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Learning From Sullivan’s Beach Erosion

By Jason Kreutner for the Island Eye News

One day this past September, students from the University School of the Lowcountry in Mount Pleasant learned more about erosion, accretion and marine science through an exploration of Folly Beach Park and the northern tip and north central section of Sullivan’s Island.

In the morning, students visited Folly Beach. Folly Beach has been affected by recent storms like Irene and Sandy, which have caused significant erosion and the temporary closure of the county park. During the school’s last visit in 2010, students saw that ongoing erosion had claimed most of the park’s paved parking lot – although it was still several feet above the beach itself.

This day of exploration allowed students to see that the parking lot was obliterated and that the elevation of the park and the beach itself were now the same. Bo Petersen, Post and Courier environmental reporter, met the students there to share his insight from his research and stories on the issue at Folly Beach. Students appreciated hearing from him and learning how renourishment of the beach is underwritten by the federal government because the normal erosion/accretion cycle has been affected by the jetties in place to protect the mouth of Charleston Harbor.

In the afternoon, students traveled to two parts of Sullivan’s Island. Sullivan’s Island faces erosion on the northern end of the island and substantial accretion in central and southern parts. The accreted areas are highly contested because they have spawned fledgling maritime forests, and these are seen as desirable (more vibrant ecosystem and buffer areas to protect the barrier island in future storms) and detrimental (affecting property values by limiting ocean views and allowing for rats and other creatures to take root and multiply) by different groups on Sullivan’s Island.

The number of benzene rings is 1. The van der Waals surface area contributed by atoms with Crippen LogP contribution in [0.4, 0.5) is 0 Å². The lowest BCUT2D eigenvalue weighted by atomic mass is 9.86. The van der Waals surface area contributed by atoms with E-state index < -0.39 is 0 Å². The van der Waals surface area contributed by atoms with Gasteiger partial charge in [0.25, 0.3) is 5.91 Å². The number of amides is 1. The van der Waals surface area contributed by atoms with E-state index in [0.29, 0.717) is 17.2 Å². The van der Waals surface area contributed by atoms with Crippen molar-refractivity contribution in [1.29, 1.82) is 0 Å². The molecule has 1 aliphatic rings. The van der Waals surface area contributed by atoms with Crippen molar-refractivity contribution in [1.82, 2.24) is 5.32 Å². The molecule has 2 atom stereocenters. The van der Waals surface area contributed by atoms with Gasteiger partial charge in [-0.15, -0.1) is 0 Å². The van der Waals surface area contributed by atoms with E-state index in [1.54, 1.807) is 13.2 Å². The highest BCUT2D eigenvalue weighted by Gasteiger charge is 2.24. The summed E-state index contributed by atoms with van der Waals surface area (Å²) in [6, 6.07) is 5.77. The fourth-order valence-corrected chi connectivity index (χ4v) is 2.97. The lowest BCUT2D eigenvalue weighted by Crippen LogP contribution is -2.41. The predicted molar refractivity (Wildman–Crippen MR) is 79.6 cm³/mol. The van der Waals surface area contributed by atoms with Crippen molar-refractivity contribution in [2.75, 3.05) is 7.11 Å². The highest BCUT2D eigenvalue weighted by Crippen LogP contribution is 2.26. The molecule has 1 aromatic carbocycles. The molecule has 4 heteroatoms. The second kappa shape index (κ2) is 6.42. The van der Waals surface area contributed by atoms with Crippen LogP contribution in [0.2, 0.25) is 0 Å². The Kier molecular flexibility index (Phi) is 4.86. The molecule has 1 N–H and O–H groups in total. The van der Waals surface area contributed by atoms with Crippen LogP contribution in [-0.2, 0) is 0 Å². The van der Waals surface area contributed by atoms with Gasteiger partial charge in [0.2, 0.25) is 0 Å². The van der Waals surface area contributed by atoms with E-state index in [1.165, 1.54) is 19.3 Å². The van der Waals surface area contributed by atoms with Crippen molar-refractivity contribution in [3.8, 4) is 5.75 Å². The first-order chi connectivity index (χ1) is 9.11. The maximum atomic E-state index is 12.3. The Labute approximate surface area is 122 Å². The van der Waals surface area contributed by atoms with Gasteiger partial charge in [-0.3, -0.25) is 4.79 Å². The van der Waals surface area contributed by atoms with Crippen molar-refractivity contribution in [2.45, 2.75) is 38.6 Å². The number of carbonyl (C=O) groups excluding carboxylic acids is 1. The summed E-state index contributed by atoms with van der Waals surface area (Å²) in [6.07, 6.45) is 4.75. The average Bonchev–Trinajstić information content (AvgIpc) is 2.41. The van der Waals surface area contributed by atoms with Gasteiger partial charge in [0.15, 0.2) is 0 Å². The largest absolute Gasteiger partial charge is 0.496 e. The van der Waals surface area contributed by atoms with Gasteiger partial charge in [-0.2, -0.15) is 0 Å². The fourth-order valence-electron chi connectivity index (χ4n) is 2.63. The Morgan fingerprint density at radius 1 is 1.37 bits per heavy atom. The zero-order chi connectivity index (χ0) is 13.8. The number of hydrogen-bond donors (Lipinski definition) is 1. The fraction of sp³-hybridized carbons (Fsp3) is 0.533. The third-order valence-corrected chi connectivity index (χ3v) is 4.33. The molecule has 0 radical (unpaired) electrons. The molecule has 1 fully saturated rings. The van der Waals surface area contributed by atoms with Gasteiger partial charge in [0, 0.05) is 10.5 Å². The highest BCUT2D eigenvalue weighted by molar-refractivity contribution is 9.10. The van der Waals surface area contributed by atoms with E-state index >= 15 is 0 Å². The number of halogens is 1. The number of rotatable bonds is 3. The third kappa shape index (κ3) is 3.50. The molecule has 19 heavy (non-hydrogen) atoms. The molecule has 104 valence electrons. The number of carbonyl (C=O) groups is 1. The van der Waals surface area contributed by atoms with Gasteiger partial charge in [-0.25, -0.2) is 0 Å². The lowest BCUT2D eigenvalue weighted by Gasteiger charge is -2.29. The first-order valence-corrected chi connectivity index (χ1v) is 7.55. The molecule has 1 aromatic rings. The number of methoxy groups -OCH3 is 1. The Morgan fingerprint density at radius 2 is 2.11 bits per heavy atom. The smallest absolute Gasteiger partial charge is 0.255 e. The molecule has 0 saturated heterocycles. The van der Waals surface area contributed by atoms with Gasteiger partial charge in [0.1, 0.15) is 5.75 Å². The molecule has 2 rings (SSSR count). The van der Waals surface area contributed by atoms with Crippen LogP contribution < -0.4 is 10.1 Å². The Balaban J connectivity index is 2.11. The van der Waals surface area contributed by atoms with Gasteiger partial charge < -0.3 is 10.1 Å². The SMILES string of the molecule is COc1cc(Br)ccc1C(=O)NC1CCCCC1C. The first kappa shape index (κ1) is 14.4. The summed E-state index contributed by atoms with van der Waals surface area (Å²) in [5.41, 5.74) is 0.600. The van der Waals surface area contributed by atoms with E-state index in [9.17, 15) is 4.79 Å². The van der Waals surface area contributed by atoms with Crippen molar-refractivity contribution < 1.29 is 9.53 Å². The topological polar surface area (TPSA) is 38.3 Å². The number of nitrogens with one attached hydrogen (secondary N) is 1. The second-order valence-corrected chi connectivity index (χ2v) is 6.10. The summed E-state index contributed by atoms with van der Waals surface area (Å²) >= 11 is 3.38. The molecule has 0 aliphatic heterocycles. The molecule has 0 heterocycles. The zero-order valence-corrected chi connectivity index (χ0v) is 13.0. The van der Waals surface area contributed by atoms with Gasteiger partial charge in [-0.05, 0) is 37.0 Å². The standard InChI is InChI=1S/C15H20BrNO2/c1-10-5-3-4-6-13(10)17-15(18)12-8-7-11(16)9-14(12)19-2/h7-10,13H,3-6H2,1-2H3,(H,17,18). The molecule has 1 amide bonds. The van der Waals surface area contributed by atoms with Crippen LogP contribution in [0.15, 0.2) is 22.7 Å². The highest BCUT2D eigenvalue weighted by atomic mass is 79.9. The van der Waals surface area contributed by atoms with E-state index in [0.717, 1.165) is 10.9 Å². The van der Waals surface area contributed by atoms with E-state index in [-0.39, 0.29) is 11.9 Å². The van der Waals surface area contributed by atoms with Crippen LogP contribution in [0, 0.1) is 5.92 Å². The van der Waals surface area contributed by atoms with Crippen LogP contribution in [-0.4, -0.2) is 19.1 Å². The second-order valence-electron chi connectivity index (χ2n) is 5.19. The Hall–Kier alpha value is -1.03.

Students were able to see the effects of erosion by walking in and around the area of Breach Inlet. They then ended the day by slowly walking the Station 27 Beach Access path to analyze and explore the forest, its characteristics, the distance to the beach, etc. in order to gain a first-hand understanding of the various perspectives on the accreted land and the forest.

A hallmark of University School is the Learning Outside the Classroom program, which entails 30 field trips per year for experiential learning for the students. By preparing ahead of time for the trip (reading up on the issues), students are able to then see for themselves what is happening and make up their own mind about the issues based on information they have read and experienced first-hand.

University School of the Lowcountry will have an Open House on Monday, Nov. 11. The event will begin at 6 p.m. at the school’s campus, 690 Coleman Boulevard in Mount Pleasant. There will be a formal presentation from 6:15-7:00, and there will be time beforehand and afterward to meet and ask questions of students, teachers, and parents. University School of the Lowcountry is geared to high-achieving students in grades 3-10, and features experiential learning through 30 field trips per year and instruction in Mandarin, Spanish, and Latin. Details: www.uslowcountry.org.

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